Edible models are a tasty way to illustrate concepts. A Scotch egg earth and jelly bean chromosomes helped Sarah Longshaw.
Models can be very useful when teaching science. They help kinaesthetic learning and aid visualisation (often of very small things). They let teachers assess pupil knowledge and understanding, and help to develop pupils' skills in evaluation. They can help lessons be memorable and fun.
Recently, I have concentrated on the use of food. It is always popular if pupils can eat the results at the end. Year 10 has made hydrocarbon molecules from jelly beans, using different colours for the different atoms (red for carbon, yellow for hydrogen) joined by cocktail stick bonds.
Jelly beans also make good chromosomes - they can be used to show the processes of cell division, particularly if you use different colours for the maternal and paternal chromosomes.
Smarties now contain only natural colours, so can't be used for chromatography. But they can be used as electrons to help A-level students visualise mechanisms in organic chemistry. Other craft materials can be useful too. Coloured beads, pipe-cleaners and bobbles can be transformed by A-level biologists to show the 3-D structure of protein.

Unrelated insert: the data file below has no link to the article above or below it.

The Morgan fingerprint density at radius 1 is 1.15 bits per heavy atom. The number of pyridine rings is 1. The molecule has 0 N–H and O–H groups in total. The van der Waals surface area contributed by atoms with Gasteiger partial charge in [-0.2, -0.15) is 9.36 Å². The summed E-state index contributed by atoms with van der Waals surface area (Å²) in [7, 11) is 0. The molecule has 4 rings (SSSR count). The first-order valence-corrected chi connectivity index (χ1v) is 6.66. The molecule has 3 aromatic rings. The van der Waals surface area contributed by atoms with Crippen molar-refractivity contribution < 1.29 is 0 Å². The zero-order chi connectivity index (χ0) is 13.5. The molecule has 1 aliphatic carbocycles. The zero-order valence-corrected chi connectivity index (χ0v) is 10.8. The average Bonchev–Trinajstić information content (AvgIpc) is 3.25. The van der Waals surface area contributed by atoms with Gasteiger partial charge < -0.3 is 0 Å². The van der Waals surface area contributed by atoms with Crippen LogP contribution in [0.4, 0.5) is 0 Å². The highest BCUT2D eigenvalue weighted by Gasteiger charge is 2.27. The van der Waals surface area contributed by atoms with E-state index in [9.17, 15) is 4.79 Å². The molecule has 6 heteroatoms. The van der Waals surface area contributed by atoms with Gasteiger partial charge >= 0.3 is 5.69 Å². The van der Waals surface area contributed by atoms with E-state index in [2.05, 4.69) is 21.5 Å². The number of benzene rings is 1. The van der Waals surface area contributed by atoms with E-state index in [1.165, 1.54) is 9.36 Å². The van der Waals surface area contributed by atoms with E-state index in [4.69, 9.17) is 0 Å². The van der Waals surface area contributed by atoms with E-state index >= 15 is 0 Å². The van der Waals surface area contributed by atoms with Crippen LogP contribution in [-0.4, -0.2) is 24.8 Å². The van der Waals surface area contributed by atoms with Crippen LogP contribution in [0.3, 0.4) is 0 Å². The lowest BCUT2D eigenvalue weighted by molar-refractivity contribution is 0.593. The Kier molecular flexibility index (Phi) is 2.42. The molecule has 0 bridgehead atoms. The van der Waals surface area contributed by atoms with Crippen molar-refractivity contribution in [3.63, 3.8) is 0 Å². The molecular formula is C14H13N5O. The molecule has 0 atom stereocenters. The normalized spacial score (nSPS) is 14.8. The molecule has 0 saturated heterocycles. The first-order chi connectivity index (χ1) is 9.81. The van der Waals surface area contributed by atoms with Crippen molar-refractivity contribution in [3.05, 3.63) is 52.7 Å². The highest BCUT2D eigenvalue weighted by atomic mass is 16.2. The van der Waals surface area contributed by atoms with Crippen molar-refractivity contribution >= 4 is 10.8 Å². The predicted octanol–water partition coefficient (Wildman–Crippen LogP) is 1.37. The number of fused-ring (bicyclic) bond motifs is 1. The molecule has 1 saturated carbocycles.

Getting students involved helps them understand (or at least remember) a concept. One of my more memorable Year 13 biology lessons involved acting out "the sodiumpotassium" pump (involved in transmitting nerve impulses). Students acted as membrane proteins, while balls labelled to represent the ions involved were transported (hurled) from one side of the membrane to the other.
Other topics lend themselves to modelling. In Earth science we show tectonic plate movement with broken cream crackers "floating" on tomato soup, heated in a large glass beaker or pyrex bowl, as we ask the students what each represents and describe the convection currents in the mantle (soup).
Discussing the limitations of a model enables pupils to demonstrate their understanding. Is it a good model, can they suggest something better? Year 10 believed the Scotch egg representing the Earth's structure was, on the whole, a good model. Although the shape was not quite right, and not all the layers should be solid, the fact that they would remember them was more important.
Significantly, they were all interested in the subject - particularly when we discussed whether a Creme Egg could be adapted to make a better model. Or perhaps more when we were trying to decide which model would be worthy of winning the Creme Egg.
Sarah Longshaw teaches at All Hallows Catholic College in Macclesfield, Cheshire.